Caught you that time didn! we? Whrat was that unknown force that made Albert Johnson jump
so high out of his seat in Physics class on the second of the month? The weather man just to
Whvn in nor-rl of school suppliers 11 Engraving By
5c 6- loc to Sl
STORE 0 K BARBER SHOP
Indianapolis Engraving Co.
U Fhas. S. Mrloy, Prop.
tl , .
1: filo suit the CllSi0ll10l'--
Nolilq-svillo, lllfllillzl, in it , .H ,,,
L bootl Luck "C lass ot 30'
3133333133i33i3:22i3133333 iiii tits: 63332322312i4C332Z3233ii1223l3ii1i3L-Z
in fContinued from page 601
Il Albert Thorn wills his qulot naturv to
EI It ' t I1 II Junior Brooks.
ec a C " Franc-vs Tlioinas wills her pvrtvvt
inc-inory to Noblesville High Schools ab-
il sent niinclvfl professor t'?l.
il Grace West changes her first name' to
W IC W ILL
-f7'f,,, f,l,,,,,,,'S f,-,f,,,,,ji-- "Mao" and any one may havo thc
ni l'Graoi0" that wants it.
H ii Max Wills beqneaths his arguincntive
'MA Sq'mr" dm! U' au' ii ability and inqnisitivvnvss to Harold Mc-
Baby ffhicks Iftxfxfls anti 509115 ldlizahetli Wann presents Donald
it Stzitts with hor sousaphonv.
Supplips 'llohart Walton wills his ability for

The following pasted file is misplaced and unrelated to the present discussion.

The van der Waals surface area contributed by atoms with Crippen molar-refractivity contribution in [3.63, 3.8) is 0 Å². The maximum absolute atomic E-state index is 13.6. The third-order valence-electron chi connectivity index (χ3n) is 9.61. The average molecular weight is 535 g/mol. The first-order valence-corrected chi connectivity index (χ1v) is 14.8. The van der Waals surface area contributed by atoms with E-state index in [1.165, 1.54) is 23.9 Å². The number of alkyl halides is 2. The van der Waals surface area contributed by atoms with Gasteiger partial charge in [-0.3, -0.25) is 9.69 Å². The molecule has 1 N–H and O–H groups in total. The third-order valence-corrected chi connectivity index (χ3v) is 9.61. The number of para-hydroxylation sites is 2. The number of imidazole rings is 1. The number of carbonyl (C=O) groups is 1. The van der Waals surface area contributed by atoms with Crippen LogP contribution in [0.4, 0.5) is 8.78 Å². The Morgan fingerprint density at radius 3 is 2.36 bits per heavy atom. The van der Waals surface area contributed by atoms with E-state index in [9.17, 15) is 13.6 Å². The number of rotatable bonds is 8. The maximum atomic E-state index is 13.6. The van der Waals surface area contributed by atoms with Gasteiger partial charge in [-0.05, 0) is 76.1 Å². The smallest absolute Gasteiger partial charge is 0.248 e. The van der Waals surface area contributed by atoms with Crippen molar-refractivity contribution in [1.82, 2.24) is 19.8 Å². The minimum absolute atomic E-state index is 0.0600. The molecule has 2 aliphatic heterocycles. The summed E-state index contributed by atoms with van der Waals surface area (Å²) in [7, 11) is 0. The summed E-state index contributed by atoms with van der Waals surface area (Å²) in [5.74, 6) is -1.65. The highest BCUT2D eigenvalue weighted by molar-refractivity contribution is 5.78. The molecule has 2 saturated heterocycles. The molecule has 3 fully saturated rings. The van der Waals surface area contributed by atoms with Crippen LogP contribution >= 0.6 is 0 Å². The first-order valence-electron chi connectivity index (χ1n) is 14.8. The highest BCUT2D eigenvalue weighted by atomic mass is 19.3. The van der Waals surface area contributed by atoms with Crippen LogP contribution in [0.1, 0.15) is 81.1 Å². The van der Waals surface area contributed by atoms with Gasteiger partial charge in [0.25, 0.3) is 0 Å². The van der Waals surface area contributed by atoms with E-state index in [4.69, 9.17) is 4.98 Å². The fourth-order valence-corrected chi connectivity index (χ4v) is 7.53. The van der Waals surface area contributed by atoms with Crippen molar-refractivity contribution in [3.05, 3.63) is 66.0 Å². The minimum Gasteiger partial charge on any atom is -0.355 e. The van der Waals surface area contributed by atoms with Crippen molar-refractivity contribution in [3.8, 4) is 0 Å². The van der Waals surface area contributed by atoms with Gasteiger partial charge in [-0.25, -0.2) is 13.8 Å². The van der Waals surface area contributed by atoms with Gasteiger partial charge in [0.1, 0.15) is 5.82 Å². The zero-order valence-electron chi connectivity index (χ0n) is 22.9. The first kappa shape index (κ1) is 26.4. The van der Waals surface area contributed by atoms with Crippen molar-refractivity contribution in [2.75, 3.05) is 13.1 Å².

'H tooting tronihono to Mr. Zgis. 1
lqmmlips 1: ' Adrian' ll illizuns wills his fll'll1 foun-
I: Clllilllll to his brother Toni.
:L Rohcrt Vvnablo hoqiiucaths his ability
R for piano playing to Vtilliain Howard.
8312 Logan St. Phone 194 1: rcontmued on page 64,
stop the numerous cases of spring fever had it snow.--April 6th. Mr. Kelly says make up your
malce up work before ifs too late to malie it up. The "ZW, Ci'lub's first party.--April the ninthf
marked the begrfrming of spring vacatior1.M-April 14th. Back to school again. IVe're put in the
Rouges are red The Noblesville High School
Lipsticks are too,
Especially when O C ' t.
Your shirt is white. ur impma lou
Mary had a little swing '
. I Ills and Bo s Baker
lt wasn't hard to find W Y
lllvery where that Mary went :I l Yjl , Th
The swing was just behind. Opposite W1 d S Gaim
II H ---- ---AAAAAA A uu-
Your graduation is the
climax of years of study. It signi-
fies the accomplishment of a goal.
To fully enjoy this occasion your
slie M. Shaw Saul :Yi
Your home dealer in Memorials.
Walter A. Borclner
Bus. Phone 145013 Res. 61804
shoes should be smart.
have just the styles you want
TO THE CLASS OF IQ36
W HAT C'oUNTs
CAN BE COMPARED To A GREAT
PLANT. QUALITY OF THE
AND VVITHOUT IT,
'ilndustry is one other really great thing you
will need. If you want the positions. you must